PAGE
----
Created in 1922 by Joy Morton, founder of the Morton Salt Company, the arboretum’s inspiration can be traced back to Joy’s father J. Sterling Morton, founder of Arbor Day and Secretary of Agriculture under President Grover Cleveland.
Built on the former Morton estate, the arboretum occupies 1,700 acres and includes 500 acres of plant collections nestled within 900 acres of woodlands, prairie, meadows, lakes, and streams. Charles Sprague Sargent, director of Harvard's Arnold Arboretum, helped establish the arboretum, advising on its herbarium and library, donating collection materials, training personnel, and recommending O.C. Simonds to lay out the grounds. Simonds’ design served both as a public park and a site for botanical research, and emphasized naturalistic scenery contrasting smooth surfaces of water with open glades of lawn and meadows.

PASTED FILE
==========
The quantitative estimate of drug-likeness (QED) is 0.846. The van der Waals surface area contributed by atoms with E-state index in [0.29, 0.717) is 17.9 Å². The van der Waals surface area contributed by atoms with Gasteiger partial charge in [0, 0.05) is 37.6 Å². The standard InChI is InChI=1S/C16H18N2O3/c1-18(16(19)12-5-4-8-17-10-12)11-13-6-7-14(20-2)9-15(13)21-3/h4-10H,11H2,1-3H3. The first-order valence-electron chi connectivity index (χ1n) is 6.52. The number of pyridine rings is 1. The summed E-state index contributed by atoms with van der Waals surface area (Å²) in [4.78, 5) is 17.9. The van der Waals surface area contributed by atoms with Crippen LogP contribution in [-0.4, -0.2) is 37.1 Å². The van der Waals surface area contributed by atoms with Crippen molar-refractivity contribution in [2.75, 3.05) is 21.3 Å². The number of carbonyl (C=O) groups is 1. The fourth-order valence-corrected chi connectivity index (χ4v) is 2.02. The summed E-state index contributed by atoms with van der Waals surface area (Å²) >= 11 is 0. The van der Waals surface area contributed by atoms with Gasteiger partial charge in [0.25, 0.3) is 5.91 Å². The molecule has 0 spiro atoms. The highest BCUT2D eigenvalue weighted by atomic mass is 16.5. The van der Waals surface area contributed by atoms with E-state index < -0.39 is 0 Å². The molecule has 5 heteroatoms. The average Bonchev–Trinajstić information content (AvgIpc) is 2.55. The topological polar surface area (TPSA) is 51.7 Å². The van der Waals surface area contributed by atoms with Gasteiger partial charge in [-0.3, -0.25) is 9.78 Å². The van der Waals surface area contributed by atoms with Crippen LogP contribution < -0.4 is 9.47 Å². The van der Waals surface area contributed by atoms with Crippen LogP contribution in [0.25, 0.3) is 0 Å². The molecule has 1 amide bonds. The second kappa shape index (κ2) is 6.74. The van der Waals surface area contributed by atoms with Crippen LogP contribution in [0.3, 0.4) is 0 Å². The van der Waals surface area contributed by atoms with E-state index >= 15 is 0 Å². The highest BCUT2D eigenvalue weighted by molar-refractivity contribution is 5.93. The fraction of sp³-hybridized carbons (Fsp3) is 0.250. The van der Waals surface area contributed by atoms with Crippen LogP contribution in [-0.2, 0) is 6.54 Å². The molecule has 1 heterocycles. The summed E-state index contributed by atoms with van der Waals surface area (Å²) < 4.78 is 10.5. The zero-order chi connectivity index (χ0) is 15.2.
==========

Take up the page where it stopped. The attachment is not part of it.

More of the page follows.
In addition to the Morton, Simonds designed the Nichols at the University of Michigan, Ann Arbor, and his own experimental arboretum at Pier Cove, Michigan.
Clarence Godshalk, who had worked at the arboretum since 1921, was named director in 1939. Trained as a landscape architect in the naturalistic style of Simonds and others, he further developed the arboretum. In the 1940s, under the direction of naturalist May Watts, the Morton established one of the earliest public education programs in horticulture.